Posted by Jonathan Maus (Publisher/Editor) on December 20th, 2010 at 10:41 pm
(Photos © J. Maus)
A vigil was held tonight to remember Angela Burke, the 26-year old woman was killed last Wednesday night while trying to walk across SW Barbur Blvd. Under a full moon, inches from five lanes of high speed traffic and a few hundred feet from where Burke was struck, people lit candles, spoke softly to one another, and huddled to stay warm
"We've been doing too much talking and not enough doing."
— Marianne Fitzgerald, neighborhood activist
In order for people to attend the event without being hit themselves (people walked to the vigil location from parking lots nearby), neighborhood volunteers passed out orange safety vests and put up signs that read, "Please Drive Slowly." The Oregon Department of Transportation also set out cones along the curb to warn people in cars of the event.
Barbur in this stretch (especially during rush hour) is nearly uncrossable to all but the most daring individuals. At one point a group of Burke's co-workers who wanted to pay their respects stood across the street and looked at the gathering vigil crowd. Unable to cross, they walked a few tenths of a mile south to a signed crossing near a TriMet bus stop (even that was "scary," said one woman in the group) and then walked north in the bike lane against traffic to get to the vigil location.
Its dangerous maneuvers like that that make neighborhood activist Marianne Fitzgerald frustrated. She said the time has come for ODOT and the City of Portland to make Barbur safer. "We've been doing too much talking and not enough doing." Fitzgerald helped the city develop the Barbur Streetscape Plan back in 1999 but it has remained largely unfunded ever since (except for about 4,000 feet of sidewalk just south of downtown which PBOT funded through a federal stimulus grant).
"I came out tonight because I wanted to find out what I can do. Something's gotta' happen here."
— Cara Carlson, nearby resident
After the vigil, Fitzgerald will join ODOT and PBOT staff at a neighborhood meeting to discuss safety issues on Barbur. The meeting was planned two months ago — after a man was struck by a car and killed while trying to walk across Barbur about a mile south of where Burke was hit. "It's just a tragic coincidence," she said, that another life has been lost just before that meeting.
Cara Carlson, 33, lives in the Town & Country Apartments just across the street from where Burke was hit. She was driving home on Wednesday night and was escorted through the crash scene by police. "That made it so real for me," she said.
The experience shook Carlson into action. "I came out tonight because I wanted to find out what I can do. Something's gotta' happen here... I walk, I drive, I take the bus, and I ride by bike on this street and no matter what I'm doing, it's horrible... I love my apartment and I don't want to leave just because I'm afraid to move around."
"I didn't know Angela," Carlson said, "but I'm compelled to do something."
This tragedy was also very real for another person at the vigil; a man who was in the back seat of Caleb Pruitt's car when the collision occurred (Pruitt's girlfriend was in the passenger side and sustained minor injuries in the crash).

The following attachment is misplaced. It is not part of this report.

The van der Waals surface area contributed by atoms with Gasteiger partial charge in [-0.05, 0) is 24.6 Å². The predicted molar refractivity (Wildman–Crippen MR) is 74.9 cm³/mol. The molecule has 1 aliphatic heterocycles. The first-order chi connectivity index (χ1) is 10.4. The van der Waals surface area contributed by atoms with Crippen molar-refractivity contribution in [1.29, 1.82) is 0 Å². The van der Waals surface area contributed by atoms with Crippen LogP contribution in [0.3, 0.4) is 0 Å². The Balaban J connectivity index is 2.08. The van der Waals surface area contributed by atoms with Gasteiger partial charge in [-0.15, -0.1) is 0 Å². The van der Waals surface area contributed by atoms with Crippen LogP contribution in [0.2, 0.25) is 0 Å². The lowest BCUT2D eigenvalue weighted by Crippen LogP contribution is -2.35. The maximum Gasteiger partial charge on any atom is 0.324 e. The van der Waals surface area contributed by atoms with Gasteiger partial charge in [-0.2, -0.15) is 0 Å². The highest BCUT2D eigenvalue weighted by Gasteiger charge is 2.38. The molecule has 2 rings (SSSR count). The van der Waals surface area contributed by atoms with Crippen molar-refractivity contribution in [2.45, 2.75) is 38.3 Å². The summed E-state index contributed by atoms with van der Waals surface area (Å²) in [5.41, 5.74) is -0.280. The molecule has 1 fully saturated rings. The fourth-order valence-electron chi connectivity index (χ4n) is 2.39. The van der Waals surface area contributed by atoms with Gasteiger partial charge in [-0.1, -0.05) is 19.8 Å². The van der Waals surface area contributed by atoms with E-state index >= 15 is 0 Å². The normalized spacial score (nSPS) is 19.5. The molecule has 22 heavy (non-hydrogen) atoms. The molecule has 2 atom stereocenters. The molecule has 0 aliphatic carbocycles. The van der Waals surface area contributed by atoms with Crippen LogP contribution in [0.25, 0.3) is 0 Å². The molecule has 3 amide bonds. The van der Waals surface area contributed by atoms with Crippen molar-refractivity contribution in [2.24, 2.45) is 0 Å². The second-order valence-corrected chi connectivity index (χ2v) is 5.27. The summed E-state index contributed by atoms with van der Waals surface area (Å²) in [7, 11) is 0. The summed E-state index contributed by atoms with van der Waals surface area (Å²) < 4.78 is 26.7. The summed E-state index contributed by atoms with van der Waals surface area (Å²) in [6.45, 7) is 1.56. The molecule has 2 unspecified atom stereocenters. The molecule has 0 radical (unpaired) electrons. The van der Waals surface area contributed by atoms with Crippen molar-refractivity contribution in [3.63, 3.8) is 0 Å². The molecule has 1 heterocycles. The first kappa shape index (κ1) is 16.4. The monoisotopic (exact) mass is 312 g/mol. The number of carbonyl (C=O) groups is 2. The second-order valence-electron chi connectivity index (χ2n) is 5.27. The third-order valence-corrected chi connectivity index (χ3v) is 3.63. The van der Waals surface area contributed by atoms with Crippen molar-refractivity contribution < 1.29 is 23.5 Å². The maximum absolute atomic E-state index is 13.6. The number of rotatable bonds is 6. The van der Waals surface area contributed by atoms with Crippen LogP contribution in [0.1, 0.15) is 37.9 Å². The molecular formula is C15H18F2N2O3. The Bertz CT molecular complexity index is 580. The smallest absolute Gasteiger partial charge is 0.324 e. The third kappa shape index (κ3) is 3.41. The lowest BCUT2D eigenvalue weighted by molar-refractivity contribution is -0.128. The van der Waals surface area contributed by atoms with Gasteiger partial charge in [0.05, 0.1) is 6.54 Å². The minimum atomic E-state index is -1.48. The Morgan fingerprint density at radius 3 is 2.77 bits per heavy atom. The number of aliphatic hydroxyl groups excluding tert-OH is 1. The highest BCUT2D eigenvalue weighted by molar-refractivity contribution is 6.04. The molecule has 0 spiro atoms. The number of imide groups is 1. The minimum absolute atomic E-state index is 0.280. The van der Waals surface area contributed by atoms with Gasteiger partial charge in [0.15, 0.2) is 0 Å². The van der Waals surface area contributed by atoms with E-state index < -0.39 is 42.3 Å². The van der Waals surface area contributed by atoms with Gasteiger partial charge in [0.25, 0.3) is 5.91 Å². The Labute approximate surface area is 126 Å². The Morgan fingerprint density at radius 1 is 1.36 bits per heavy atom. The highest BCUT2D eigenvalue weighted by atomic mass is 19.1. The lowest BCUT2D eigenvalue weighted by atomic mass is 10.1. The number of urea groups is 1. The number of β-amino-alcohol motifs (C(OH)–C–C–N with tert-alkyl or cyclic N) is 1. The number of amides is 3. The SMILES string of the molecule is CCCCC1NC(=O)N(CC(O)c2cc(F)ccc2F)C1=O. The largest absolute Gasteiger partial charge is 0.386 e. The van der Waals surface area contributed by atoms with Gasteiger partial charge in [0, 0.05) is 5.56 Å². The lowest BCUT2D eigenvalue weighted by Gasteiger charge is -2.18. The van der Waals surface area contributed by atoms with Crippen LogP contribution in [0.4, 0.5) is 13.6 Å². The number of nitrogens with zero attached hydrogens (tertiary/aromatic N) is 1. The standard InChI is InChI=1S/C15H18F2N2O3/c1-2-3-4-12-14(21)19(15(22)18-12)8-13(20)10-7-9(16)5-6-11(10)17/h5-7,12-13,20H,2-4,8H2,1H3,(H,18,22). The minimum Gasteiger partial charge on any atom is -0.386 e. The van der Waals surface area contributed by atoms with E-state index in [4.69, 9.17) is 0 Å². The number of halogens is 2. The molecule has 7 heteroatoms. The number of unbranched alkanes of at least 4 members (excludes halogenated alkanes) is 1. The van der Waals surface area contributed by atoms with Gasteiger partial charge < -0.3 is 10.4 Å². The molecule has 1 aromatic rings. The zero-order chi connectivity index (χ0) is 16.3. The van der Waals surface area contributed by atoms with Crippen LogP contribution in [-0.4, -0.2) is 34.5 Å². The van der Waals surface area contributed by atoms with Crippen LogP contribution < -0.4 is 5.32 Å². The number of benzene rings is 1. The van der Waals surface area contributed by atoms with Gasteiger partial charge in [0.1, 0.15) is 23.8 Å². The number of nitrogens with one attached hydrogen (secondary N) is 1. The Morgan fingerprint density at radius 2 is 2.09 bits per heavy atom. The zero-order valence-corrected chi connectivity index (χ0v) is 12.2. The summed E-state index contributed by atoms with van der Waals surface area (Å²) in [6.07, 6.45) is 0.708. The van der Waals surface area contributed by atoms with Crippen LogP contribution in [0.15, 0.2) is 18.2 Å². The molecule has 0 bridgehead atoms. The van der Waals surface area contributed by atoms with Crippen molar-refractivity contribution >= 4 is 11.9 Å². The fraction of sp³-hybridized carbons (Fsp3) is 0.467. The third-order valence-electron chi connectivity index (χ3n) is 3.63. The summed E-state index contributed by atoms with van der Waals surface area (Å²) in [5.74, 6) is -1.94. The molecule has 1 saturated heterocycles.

Malakai (a nickname, he didn't want his real name used) says he had only known Pruitt for about an hour. After having drinks, he hopped in Pruitt's Subaru sports car for a ride home. Minutes before hitting Burke, Malakai recalled that Pruitt was showing off his driving skills in what Malakai referred to as a "very nice and very fast" car.
"What do you think?!" Pruitt allegedly asked Malakai as they gained speed with each block, "Now it's not a matter of skill," Malakai replied, "It's a matter of luck." Those were the last words spoken... just before Pruitt's luck ran out.
According to Malakai, he recalls seeing Burke trying to cross the street. Pruitt, he says, tried to swerve around her, but his speed was simply too fast for either person to avoid the collision.
Could any improvement in road design prevent a collision when a young man has a few drinks and decides to take his souped-up sports car for a thrill ride? Nothing can prevent every crash, but certainly more can be done to make Barbur — with it's wide, unimpeded lanes and sweeping curves — less tempting for future Caleb Pruitts.
Ron Kroop is the ODOT District Manager of Operations and Maintenance for this area. Kroop said he takes his job seriously and "internalizes and anguishes over every fatality and injury" that happens on highways he oversees.
As for making it safer to cross, he said, "It's not an easy answer." "The speed of the vehicles and the curve make it a real challenge." He spoke of the complexity and challenges inherent in balancing the need for humans to cross the street with the ability for people in cars to stop in time to avoid hitting them (or other cars).
There's a popular TriMet bus stop just south of where Burke was hit and all that warns motor vehicle operators of its presence are signs. There is no paint, lights, or other crossing treatment to speak of. When asked about doing more to facilitate crossings, Kroop explained that ODOT worries not everyone will stop: "A concern is — and this is going to sound bad but I'm going to say it — you're trading one type of accident [people being hit], for another type of accident [rear-end collisions]."
If anyone would like to talk with Kroop about making Barbur safer, he gave me his phone number and encouraged people to call and ask him questions. (503) 229-5266.
The death of Angela Burke has activated the community and has raised questions about how we choose to balance the movement of motor vehicles with the safety of all road users. The answers might not be easy, but they can't be harder than living with the consequences of doing nothing.
— See more photos from the event here.